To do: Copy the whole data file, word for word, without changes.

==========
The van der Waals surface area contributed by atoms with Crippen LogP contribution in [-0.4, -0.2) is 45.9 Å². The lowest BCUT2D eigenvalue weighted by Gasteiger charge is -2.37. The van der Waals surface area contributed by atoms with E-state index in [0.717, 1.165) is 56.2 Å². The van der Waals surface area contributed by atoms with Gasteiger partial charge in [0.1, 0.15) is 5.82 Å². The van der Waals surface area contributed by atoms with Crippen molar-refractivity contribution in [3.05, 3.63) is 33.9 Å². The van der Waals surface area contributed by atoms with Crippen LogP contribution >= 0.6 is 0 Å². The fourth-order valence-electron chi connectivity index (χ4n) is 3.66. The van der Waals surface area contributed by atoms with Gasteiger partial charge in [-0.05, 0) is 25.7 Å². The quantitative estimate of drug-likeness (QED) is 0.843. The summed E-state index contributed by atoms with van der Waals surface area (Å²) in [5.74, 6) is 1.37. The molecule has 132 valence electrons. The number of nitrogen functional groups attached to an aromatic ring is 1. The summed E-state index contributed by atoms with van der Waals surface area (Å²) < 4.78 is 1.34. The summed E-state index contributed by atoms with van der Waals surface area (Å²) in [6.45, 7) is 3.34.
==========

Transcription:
The van der Waals surface area contributed by atoms with Crippen LogP contribution in [-0.4, -0.2) is 45.9 Å². The lowest BCUT2D eigenvalue weighted by Gasteiger charge is -2.37. The van der Waals surface area contributed by atoms with E-state index in [0.717, 1.165) is 56.2 Å². The van der Waals surface area contributed by atoms with Gasteiger partial charge in [0.1, 0.15) is 5.82 Å². The van der Waals surface area contributed by atoms with Crippen molar-refractivity contribution in [3.05, 3.63) is 33.9 Å². The van der Waals surface area contributed by atoms with Crippen LogP contribution >= 0.6 is 0 Å². The fourth-order valence-electron chi connectivity index (χ4n) is 3.66. The van der Waals surface area contributed by atoms with Gasteiger partial charge in [-0.05, 0) is 25.7 Å². The quantitative estimate of drug-likeness (QED) is 0.843. The summed E-state index contributed by atoms with van der Waals surface area (Å²) in [5.74, 6) is 1.37. The molecule has 132 valence electrons. The number of nitrogen functional groups attached to an aromatic ring is 1. The summed E-state index contributed by atoms with van der Waals surface area (Å²) < 4.78 is 1.34. The summed E-state index contributed by atoms with van der Waals surface area (Å²) in [6.45, 7) is 3.34.